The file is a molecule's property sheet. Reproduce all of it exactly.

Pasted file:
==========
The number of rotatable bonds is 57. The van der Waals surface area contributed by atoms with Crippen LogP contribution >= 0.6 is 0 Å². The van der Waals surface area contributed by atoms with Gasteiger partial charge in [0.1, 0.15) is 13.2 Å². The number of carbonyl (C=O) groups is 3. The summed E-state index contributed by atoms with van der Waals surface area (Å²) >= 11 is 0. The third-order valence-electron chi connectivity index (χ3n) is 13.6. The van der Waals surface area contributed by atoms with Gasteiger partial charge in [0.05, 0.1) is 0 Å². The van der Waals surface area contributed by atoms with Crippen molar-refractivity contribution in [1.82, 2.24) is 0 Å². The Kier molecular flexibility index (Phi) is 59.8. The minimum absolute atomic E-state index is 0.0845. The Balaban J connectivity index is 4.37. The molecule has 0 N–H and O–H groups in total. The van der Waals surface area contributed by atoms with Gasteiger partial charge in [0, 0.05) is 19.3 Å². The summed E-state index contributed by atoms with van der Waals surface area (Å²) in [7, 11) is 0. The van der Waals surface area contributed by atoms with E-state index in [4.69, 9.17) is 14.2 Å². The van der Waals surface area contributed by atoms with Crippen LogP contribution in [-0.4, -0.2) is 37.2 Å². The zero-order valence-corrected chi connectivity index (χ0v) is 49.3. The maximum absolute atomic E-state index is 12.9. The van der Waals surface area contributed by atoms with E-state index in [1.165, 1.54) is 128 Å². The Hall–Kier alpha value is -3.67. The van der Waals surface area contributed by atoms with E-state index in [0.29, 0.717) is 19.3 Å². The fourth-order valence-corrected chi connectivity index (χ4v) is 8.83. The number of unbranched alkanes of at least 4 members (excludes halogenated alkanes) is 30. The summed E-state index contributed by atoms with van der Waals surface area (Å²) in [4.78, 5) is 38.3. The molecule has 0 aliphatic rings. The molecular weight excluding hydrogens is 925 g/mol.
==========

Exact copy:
The number of rotatable bonds is 57. The van der Waals surface area contributed by atoms with Crippen LogP contribution >= 0.6 is 0 Å². The van der Waals surface area contributed by atoms with Gasteiger partial charge in [0.1, 0.15) is 13.2 Å². The number of carbonyl (C=O) groups is 3. The summed E-state index contributed by atoms with van der Waals surface area (Å²) >= 11 is 0. The third-order valence-electron chi connectivity index (χ3n) is 13.6. The van der Waals surface area contributed by atoms with Gasteiger partial charge in [0.05, 0.1) is 0 Å². The van der Waals surface area contributed by atoms with Crippen molar-refractivity contribution in [1.82, 2.24) is 0 Å². The Kier molecular flexibility index (Phi) is 59.8. The minimum absolute atomic E-state index is 0.0845. The Balaban J connectivity index is 4.37. The molecule has 0 N–H and O–H groups in total. The van der Waals surface area contributed by atoms with Gasteiger partial charge in [0, 0.05) is 19.3 Å². The summed E-state index contributed by atoms with van der Waals surface area (Å²) in [7, 11) is 0. The van der Waals surface area contributed by atoms with E-state index in [4.69, 9.17) is 14.2 Å². The van der Waals surface area contributed by atoms with Crippen LogP contribution in [-0.4, -0.2) is 37.2 Å². The zero-order valence-corrected chi connectivity index (χ0v) is 49.3. The maximum absolute atomic E-state index is 12.9. The van der Waals surface area contributed by atoms with E-state index in [1.165, 1.54) is 128 Å². The Hall–Kier alpha value is -3.67. The van der Waals surface area contributed by atoms with E-state index in [0.29, 0.717) is 19.3 Å². The fourth-order valence-corrected chi connectivity index (χ4v) is 8.83. The number of unbranched alkanes of at least 4 members (excludes halogenated alkanes) is 30. The summed E-state index contributed by atoms with van der Waals surface area (Å²) in [4.78, 5) is 38.3. The molecule has 0 aliphatic rings. The molecular weight excluding hydrogens is 925 g/mol.